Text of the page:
thank you, Chris. I would say, first of all, that the reality is that`s
not how government is supposed to work, because even when you have a
majority, you cannot violate the Constitution. And what we see in this
group of legislators is that they are acting like they are the George
Wallaces of the 21st century. They`re engaging in a southern strategy with
a 21st Century twist.

You gave the litany of all of the policies that they are in passing;
500,000 people will lose their Medicaid on January 1st, 2014; 165,000
unemployed workers will lose their unemployed benefits on July 1st of this
year. And then the slew of voting rights attacks, which not only violate,
we believe, the 15th Amendment, the 24th Amendment, but also violate our
state Constitution, which has been in place 145 years.

So a majority does not give you the authority to violate the
Constitution. So what they`re doing is they are passing unconstitutional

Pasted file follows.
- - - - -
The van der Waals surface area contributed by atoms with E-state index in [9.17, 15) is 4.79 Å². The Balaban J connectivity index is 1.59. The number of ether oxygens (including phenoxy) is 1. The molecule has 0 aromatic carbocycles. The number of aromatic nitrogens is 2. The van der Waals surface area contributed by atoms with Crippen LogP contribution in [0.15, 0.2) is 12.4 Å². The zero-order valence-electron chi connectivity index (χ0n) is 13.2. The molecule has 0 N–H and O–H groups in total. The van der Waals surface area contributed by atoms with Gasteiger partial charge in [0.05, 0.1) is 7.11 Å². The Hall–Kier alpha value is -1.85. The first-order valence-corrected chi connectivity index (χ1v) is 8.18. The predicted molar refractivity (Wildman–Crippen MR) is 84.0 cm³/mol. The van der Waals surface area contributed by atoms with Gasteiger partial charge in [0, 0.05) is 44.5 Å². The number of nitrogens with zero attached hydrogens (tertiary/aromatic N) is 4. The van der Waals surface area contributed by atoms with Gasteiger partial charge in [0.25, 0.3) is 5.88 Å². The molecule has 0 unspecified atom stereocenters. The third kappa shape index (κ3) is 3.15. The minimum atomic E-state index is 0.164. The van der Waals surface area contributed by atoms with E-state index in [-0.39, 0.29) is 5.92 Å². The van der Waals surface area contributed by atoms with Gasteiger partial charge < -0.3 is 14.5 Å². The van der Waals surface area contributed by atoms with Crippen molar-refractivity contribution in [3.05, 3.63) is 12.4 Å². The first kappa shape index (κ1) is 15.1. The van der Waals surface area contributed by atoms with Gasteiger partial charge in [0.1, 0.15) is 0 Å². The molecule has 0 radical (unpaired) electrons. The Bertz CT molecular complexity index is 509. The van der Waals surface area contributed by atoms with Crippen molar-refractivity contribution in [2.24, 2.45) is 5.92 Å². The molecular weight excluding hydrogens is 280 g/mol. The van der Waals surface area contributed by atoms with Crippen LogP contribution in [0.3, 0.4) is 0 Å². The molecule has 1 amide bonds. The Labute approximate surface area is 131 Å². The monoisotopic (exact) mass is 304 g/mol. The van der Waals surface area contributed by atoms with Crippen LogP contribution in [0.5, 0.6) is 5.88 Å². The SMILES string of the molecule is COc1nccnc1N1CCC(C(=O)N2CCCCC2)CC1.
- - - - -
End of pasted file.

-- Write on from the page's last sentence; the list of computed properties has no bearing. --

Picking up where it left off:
and uncivil laws. That`s why there`s so much passion, black and white and
Latino and young people, a woman in wheelchair, preachers who have been the
first wave of our continuing strategy. This is not a beginning of
mobilization for us. We brought 20,000 people to the legislature in
February, 500 activists on the floor in March. And now we`ve said we`re
also going to engage not only in a legal strategy with people like
Advancement Project and Southern Coalition, but also with a moral
strategists, civil disobedience.

That`s the first wave on Monday. There will be another wave next week
and another wave. Because we will dramatize the shameful, hurtful, cruel
and unusual public policy that`s going down in North Carolina.

HAYES: How much is North Carolina -- I mean, the more that I read
about North Carolina, the more I just couldn`t believe what was going on in